In particular note: the costumes: really beautiful and certainly made in any colour you could think of. Lovely lace for the hems of the garments, embroidery even on the girls’ boots, headscarves and boleros. The most amusing costumes for the men were these long and full divided shirts down to their ankles with lace at the bottom. It looked so funny over black boots and they did a dance like the Can Can which almost bought the house down. There was a lot of stomping of boots with bells to keep the rhythm. Some dances had no music but kept the beat by this means. The boys, of course, danced the most vivacious and exciting steps.
Saturday 18th May
There are now two buses on our tour, a 7 day tour of parts of Yugoslavia has joined us from Dubrovnik to Zagreb. We journeyed along the Adriatic coast to Makarska for lunch. Although Saša kept on telling us about the lovely beaches below on the road, we were on the wrong side of the bus to see them. Makarska was a pleasant seaside town with a beach and a small marina. We stopped here for an hour, during which one of the Americans contacted his cousins by looking them up in the telephone book. Both his parents were Yugoslavs, but they have been dead for many years. The also drove after us to Split to spend the afternoon with them. Very exciting! And he was very nervous!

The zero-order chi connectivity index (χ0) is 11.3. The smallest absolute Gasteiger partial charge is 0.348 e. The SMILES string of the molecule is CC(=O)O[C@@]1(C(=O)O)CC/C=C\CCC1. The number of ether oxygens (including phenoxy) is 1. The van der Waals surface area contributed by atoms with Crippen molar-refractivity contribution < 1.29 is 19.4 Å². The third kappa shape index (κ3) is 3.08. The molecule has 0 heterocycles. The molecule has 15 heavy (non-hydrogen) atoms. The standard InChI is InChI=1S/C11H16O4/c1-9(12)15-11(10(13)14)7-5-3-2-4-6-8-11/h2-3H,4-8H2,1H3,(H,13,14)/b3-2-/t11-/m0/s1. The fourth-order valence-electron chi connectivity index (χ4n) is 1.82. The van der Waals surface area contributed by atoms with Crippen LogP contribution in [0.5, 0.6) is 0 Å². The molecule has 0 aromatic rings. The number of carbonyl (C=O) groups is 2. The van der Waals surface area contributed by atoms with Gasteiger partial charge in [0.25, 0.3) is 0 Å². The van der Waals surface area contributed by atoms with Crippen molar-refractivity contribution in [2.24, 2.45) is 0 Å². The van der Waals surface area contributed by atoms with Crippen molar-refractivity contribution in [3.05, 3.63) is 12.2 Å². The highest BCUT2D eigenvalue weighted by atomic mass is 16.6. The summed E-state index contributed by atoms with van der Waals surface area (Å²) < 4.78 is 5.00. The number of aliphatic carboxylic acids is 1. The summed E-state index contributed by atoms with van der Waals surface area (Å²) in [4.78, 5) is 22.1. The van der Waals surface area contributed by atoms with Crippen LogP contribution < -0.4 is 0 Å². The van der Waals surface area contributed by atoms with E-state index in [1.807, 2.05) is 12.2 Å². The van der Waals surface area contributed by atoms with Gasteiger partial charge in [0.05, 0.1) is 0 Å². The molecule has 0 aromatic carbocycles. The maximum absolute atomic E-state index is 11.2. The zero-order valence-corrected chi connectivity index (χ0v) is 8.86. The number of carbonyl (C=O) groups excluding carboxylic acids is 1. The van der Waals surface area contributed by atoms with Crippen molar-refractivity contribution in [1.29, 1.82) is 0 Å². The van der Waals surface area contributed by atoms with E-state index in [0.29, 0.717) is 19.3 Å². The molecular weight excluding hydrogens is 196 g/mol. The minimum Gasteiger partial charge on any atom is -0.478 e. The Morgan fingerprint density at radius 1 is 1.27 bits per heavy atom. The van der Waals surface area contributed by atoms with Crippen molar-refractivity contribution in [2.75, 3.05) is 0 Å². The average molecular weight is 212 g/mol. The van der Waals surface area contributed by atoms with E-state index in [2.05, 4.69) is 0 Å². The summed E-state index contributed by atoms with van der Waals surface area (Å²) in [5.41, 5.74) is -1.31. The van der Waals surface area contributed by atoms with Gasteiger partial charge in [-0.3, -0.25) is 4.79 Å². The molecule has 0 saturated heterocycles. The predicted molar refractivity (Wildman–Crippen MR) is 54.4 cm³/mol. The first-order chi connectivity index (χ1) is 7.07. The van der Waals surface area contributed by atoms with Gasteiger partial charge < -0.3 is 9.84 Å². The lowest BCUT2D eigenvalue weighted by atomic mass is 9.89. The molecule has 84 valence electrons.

The most prominent historical building in Split is the Palace of Diocletian, which was built between 295 and 335 AD, Diocletian was a Roman Emperor who was noted, among other things, for dying a natural death – unusual in those blood thirsty times – and also for splitting the Roman Empire into East and West sections.
The modern town had been built within and without the old palace. Three of the original four corner pavilions are still standing and during the centuries houses have been built into the huge walls. Remarkably, the enormous subterranean basement areas of the walls have been preserved just as they were when built. This is probably because in Mediaeval times all the sewage was tipped into them, making them unable to be pillaged for stone. This area has been excavated by archaeologists and is interesting in its cavernous, hollow rooms, the cold, and the huge pillars curved concave to support the roof.
A short digression in praise of the virtues of Prošek: a heady Dalmatian desert wine, but hoenstly we drakn it at toher times, as well. Not juts after diner. We were wanerd to expect nothing until ½ way thru teh secnod glass. After that, it was qyite hard to peele the label from the obttle to apste it in my dairy, & I misdse the widdle bits at the botom.